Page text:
Legionella Control Guidance HSG 274 Part 2 Hot & Cold Water Systems issued 7th April 2014

Important changes to the way the UK’s Health & Safety Executive deal with the control of legionella bacteria and Legionnaires' disease in HOT & COLD WATER SYSTEMS have now been published.
The formal system of legionella control in the UK now comprises the HSE's ACOP L8 (4th edition) and HSG 274 Legionella guidance, which is split into three parts:

• Part 1 - Cooling Water Systems. 2013
• Part 2 - Hot and Cold Water Systems – recently published April 2014.
• Part 3 - Other Risk Systems. 2013

Hot & Cold Water Systems

Hot and cold water systems, covered by the recently published HSG 274 Part 2, are by far the most common form of water system that can potentially create a legionella risk and so these changes are likely to affect you, your staff and your organisation. It is therefore very important that you understand the changes and adjust your legionella risk management systems to remain fully compliant with the law.

10 Items you need to know:

  1. HSG274 Part 2, the guidance covering hot and cold water systems has now increased significantly from 15 to 58 pages... a big increase by any standards.
  2. All risk assessments should now consider both the relative risks associated with legionella bacteria and scalding from hot water.
  3. There is now significantly more information covering water system engineering design, including calorifiers attached to solar heating systems, expansion vessels, point of use water heaters and combination water heaters, clarification on what is a “sentinel” outlet on large multi-loop systems and there is also a simple definition of a low risk system.
  4. New Section: “Residential accommodation: Landlords and shared premises”. This new section gives guidance on how to risk assess and control both domestic and commercial tenanted properties. It is essential that property owners, landlords and tenants understand this new section.
  5. New Section: “Special considerations for healthcare and care homes”. The guidance gives new information on those special considerations where there are susceptible individuals, including revised guidance on acceptable levels of legionella bacteria in water systems. We are already advising senior health and safety teams and facilities operators in the healthcare sector on the new rules to help them to maintain their compliance status.
  6. Commissioning of new buildings has in the past resulted in significant legionella growth. There is now a significant section devoted to this topic which includes guidance when “mothballing” water systems for times of non-use. This is an important area for builders, developers and other owners of property.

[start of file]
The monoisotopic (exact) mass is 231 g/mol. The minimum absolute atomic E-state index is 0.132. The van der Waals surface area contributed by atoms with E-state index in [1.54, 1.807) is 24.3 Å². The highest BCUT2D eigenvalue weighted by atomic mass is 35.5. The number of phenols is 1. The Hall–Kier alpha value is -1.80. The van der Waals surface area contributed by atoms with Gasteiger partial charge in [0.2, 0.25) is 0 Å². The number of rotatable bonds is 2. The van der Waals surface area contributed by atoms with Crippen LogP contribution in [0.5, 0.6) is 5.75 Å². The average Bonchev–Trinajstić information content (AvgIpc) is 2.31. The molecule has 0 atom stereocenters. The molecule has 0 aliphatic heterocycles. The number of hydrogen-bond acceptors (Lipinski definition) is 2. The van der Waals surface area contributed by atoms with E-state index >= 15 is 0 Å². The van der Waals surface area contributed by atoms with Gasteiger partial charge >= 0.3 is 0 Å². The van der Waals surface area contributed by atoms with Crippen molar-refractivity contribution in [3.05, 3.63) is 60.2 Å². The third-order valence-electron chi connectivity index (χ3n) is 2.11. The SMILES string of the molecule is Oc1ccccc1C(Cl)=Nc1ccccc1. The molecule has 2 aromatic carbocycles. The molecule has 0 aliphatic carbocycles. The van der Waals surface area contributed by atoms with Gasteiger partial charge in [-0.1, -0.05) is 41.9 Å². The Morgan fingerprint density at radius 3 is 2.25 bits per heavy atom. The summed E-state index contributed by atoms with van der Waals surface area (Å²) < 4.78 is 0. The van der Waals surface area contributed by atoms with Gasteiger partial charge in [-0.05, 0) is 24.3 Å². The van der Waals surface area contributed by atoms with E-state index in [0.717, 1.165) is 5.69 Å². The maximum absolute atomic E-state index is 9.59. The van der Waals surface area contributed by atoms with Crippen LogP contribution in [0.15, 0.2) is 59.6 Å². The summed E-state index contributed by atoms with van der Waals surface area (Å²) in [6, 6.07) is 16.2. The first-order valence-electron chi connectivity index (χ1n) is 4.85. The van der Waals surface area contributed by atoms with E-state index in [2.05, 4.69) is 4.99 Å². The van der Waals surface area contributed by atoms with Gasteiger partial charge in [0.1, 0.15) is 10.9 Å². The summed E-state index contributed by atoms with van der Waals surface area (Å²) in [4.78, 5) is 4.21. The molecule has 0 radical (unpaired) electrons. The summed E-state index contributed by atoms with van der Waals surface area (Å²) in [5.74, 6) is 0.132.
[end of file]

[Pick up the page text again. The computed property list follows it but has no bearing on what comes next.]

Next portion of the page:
7. Potential problems are highlighted for hot water systems with secondary and tertiary loops; systems that are prevalent in hospitals and healthcare facilities. The guidance also introduces new recommended requirements for routine monitoring.
  8. New routine monitoring recommendations are now included, including point of use heaters, combination heaters, TMV’s and others. Additional routine monitoring tasks will be required as a result.
  9. Significantly increased section on the use and control of chemical water treatments and biocide systems. We are able to advise in detail on this increased guidance.
  10. Appendices included in the new guidance define much broader requirements for the risk assessment and written control scheme including the need for incident planning.

To read this document in full click on this link /HSG-274-Part-2--7-April-2014.pdf

What is next? You need to review your Risk Asseessments so they will be in line with the new guidance.

Why? Beacause of the below (C) that is stated in the ACOP L8:

Para 47 The record of the assessment is a living document that must be reviewed to
ensure it remains up-to-date. Arrange to review the assessment regularly and
specifically whenever there is reason to suspect it is no longer valid. An indication
of when to review the assessment and what to consider should be recorded. This
may result from, eg:
(a) changes to the water system or its use;
(b) changes to the use of the building in which the water system is installed;
(c) the availability of new information about risks or control measures;
(d) the results of checks indicating that control measures are no longer effective;
(e) changes to key personnel;
(f) a case of legionnaires’ disease/legionellosis associated with the system.